Personal Interaction, according to Dilbert creator Scott Adams

Scott Adams’ theory is that a typical human understands only three ways to interact with another person.
  • Pushover: I’ll do whatever you want.
  • Negotiator: I’ll do this if you do that.
  • Bully: Do what I want or there will be consequences

The value of the Adams Model of Personal Interaction is in understanding what modes of interaction are likely to work together. Obviously two Bullies will make bad partners. Two Pushovers will get nothing done. A Negotiator won’t do well with either a Pushover or a Bully, because neither will negotiate.


How to soar like an eagle (in a world full of turkeys)

Technically, tonight’s video presentation was entitled “Beyond Excellence,” a very well done 1-hour (plus) seminar by Rob Stevenson. Mr. Stevenson also happens to be the author of “How to Soar Like an Eagle,” ergo the blog title for what will probably be the last entry for this class, Organizational Behavior.

He began his presentation with the story of Larry Walters, known in some circles as “Lawnchair Larry” because in 1992 he took flight over Los Angeles in a lawn chair, with the help of 45 weather balloons. He was determined to fly. He was determined to constantly improve. Well … he was determined.

When asked by a reporter why he had done it, Walters replied, “A man can’t just sit around.”

Maybe that’s what inspired the Disney Pixar movie, “Up” …

Speaking of Disney, Stevenson talked about how at Disney, it’s always “showtime” and all members of the Disney team are cast members who are always on stage. He talked about how in our professional lives we always need to be on stage, because you really never know who it is that you’re dealing with. He shared the example of a commercial real estate agent who was asked for help leasing a 500 square foot space, and because he handled it so well he ended up winning the business for Coca-Cola and ultimately a commitment to lease about a million square feet of space.

Speaking of Coca-Cola, Stevenson then shared the story of how a company lost a 100-truck order that they had “in the bag” with Coca-Cola, right up until the moment that the truck driver rolled up at the Atlanta headquarters and the senior Coke executive saw a Pepsi can on the dashboard. Oops. The company lost the order for the other 99 trucks.

He recommended reading the book, “Good to Great,” and reinforced the point of getting the right people on the bus, and the wrong people off … he also alluded to the possibility of how some people end up in organizations having something to do with the timing of when they were hired. A strong culture will work to get rid of the people who don’t belong there.

How do you create the WOW effect? Astonish people, have a great reputation. Hire for excellence. Example of WOW, Harley Davidson tattoos on the human body.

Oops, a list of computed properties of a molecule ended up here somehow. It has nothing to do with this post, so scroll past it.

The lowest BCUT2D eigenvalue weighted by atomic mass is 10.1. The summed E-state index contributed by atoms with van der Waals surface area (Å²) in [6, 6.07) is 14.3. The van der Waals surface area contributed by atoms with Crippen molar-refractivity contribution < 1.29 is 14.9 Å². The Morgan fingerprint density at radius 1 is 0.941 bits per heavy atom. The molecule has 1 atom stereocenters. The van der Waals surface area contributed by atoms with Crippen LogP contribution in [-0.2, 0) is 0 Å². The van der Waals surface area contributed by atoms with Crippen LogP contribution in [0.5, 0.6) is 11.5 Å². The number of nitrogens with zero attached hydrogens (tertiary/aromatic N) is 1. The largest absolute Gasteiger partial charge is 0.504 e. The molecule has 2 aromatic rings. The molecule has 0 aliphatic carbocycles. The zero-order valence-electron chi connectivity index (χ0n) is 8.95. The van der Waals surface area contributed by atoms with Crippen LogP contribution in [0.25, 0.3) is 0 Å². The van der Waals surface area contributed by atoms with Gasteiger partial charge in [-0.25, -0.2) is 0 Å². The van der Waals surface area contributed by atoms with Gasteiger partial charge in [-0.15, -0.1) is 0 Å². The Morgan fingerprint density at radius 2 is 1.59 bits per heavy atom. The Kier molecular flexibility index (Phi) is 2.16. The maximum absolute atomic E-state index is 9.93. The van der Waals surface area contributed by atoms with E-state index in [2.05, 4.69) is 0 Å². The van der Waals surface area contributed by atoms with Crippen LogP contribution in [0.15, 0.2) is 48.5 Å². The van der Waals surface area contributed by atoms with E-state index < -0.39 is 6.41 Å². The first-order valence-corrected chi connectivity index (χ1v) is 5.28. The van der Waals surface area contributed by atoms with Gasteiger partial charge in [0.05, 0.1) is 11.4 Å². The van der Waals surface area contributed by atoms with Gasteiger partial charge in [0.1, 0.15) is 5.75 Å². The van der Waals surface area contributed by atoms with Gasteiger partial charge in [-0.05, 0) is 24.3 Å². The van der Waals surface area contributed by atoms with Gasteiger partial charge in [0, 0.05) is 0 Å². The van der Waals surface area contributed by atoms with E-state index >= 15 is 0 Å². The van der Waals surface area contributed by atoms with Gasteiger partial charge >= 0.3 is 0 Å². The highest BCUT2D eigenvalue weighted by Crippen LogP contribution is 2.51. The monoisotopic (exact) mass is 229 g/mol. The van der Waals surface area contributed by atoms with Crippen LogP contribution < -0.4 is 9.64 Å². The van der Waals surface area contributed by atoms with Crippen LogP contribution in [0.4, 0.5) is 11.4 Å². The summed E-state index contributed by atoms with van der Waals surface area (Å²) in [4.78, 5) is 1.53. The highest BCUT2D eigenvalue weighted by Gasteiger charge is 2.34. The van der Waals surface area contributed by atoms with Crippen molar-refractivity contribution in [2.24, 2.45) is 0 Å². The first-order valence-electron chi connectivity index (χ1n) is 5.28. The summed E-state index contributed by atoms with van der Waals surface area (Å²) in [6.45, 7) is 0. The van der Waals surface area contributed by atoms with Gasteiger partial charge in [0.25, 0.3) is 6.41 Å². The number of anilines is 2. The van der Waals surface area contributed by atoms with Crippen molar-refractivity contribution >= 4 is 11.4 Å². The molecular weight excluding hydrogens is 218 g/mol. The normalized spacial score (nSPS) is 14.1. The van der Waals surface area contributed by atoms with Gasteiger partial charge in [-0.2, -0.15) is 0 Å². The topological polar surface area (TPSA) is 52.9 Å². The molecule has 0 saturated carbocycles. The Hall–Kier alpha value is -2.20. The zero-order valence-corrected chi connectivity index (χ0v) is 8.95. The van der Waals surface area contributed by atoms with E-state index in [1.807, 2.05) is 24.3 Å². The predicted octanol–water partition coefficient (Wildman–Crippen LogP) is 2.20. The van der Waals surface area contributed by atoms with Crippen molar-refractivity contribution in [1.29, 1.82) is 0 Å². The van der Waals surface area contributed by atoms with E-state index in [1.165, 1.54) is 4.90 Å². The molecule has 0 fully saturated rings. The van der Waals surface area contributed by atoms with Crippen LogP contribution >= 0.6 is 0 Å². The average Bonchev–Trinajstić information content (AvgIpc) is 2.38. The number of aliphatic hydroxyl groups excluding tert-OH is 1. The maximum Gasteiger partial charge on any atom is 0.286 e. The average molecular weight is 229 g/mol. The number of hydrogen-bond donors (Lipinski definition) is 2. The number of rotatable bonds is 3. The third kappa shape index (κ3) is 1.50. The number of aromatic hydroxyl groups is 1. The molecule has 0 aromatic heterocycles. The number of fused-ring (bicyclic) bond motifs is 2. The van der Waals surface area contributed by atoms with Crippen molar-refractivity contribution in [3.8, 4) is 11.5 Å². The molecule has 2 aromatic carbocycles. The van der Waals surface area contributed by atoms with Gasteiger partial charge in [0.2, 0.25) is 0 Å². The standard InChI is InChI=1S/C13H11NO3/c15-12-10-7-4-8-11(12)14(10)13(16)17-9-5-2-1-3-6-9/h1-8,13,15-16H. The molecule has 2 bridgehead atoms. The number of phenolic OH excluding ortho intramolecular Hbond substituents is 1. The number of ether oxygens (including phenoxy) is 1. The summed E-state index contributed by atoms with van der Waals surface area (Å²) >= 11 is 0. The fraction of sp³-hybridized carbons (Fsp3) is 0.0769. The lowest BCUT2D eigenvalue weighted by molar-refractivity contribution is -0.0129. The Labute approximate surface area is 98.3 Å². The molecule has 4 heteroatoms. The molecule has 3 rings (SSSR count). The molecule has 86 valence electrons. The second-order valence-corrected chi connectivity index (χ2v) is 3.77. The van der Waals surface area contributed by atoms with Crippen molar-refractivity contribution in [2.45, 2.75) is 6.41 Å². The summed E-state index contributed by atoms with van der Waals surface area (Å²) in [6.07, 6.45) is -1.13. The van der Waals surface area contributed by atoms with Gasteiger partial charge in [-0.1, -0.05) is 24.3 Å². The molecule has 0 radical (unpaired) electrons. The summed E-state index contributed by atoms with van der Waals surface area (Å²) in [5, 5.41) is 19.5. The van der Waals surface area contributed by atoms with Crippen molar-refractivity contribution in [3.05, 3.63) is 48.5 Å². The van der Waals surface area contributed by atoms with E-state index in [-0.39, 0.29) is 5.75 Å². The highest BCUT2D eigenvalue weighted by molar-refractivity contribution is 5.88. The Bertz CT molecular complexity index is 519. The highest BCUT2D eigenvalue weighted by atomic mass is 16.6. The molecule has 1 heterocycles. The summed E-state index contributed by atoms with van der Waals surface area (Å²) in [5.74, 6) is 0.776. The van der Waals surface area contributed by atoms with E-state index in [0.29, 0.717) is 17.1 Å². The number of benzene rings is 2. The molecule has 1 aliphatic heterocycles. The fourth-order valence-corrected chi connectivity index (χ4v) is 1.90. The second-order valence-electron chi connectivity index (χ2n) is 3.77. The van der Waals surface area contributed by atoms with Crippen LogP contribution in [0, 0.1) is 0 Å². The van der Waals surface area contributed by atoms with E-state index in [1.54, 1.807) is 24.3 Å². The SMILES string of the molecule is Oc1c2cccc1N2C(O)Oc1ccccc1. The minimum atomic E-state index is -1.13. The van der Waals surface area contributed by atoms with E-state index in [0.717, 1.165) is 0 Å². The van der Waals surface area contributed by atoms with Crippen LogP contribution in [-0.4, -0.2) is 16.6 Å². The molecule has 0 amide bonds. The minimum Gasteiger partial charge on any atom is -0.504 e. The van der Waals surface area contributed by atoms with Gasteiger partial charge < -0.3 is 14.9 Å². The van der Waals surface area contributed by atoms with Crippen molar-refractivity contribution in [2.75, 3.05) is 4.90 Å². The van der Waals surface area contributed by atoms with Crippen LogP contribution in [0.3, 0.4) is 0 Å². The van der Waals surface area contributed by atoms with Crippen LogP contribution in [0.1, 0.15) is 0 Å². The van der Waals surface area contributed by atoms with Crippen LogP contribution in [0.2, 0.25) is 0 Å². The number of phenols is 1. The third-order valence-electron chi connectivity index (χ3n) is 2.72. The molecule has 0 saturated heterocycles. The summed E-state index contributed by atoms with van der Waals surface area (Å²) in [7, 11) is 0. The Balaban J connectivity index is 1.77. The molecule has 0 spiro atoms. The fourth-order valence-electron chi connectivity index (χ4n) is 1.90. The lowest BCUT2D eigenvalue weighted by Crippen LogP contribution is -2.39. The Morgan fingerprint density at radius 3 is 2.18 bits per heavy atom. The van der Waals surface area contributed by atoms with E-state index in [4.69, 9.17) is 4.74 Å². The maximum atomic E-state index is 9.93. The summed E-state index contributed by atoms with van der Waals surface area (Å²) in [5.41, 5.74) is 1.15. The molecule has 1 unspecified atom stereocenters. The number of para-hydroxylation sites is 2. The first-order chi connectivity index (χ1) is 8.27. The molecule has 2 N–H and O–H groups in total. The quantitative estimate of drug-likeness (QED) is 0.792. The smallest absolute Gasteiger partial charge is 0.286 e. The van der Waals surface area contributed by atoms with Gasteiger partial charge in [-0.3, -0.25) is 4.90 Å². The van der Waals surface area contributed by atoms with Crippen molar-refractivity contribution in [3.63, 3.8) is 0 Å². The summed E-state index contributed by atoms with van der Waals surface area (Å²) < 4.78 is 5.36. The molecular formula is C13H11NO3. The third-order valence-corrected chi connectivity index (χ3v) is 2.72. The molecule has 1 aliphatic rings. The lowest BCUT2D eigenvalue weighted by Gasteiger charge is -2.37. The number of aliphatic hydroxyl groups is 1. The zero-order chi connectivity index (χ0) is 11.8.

Stevenson shared the “8/16 rule,” where if you do a good job people will tell 8 others, if you do a bad job people will warn 16 others

MOT = moment of truth. (every point where you come in contact with a customer)

At the beginning and the end of the presentation, Stevenson talked about the importance of a FUBAR list … a list maintained by the company that has the mistakes people have made so others can avoid repeating the same mistakes.

Control, cope or capitalize – CHANGE

CARE trumps everything … care more about the customer than about the sale, commission, etc.


Stevenson used the image above to reinforce the point, “We are what we perceive ourselves to be.”

All this CHANGE is stressin’ me out, Doc!!!

Tonight we watched the video “Managing Change and Transition,” featuring Dr. Ben Bissell and his guidance on the physical and emotional toll of change.  He explained the two categories of a so-called Significant Emotional Event (SEE):

  • Professional, such as a reorganization, layoffs, relocation, or
  • Personal, such as marriage, the birth of a child, illness, loss, divorce

Upon experiencing a SEE everyone will go through five stages:

  • Shock or denial—the “I can’t believe it” phase
  • Emotional reaction—predominantly anger
  • A bargaining period—the change is sinking in but you are trying to alter its effects
  • Depression (clinically known as “grief”) because all change produces loss and all loss must be grieved
  • Acceptance, both emotional and intellectual, of the change

On average, one should expect it to take up to 1 1/2 years to work through these five stages.

Dr. Bissell shared the four signs of trouble that could have life-threatening implications:

  1. troublesome body part,
  2. short breathing,
  3. faster eating pace, or
  4. poor sleeping pattern

So, to stave off this outcome, it is vital for organizations to recognize that employees need to “go through” the stages without, however, sacrificing job performance.

Some other insights from the video include:

  • employees will mirror the behaviors of their managers
  • all low morale is really unresolved anger
  • information is minimized and perceptions get distorted during a SEE
  • an organization should keep as much of the familiar as possible during a SEE

I found this interesting graphic that shows what happens next after people move through the five stages … with the goal of moving on to new beginnings. In any case, “moving through” is important!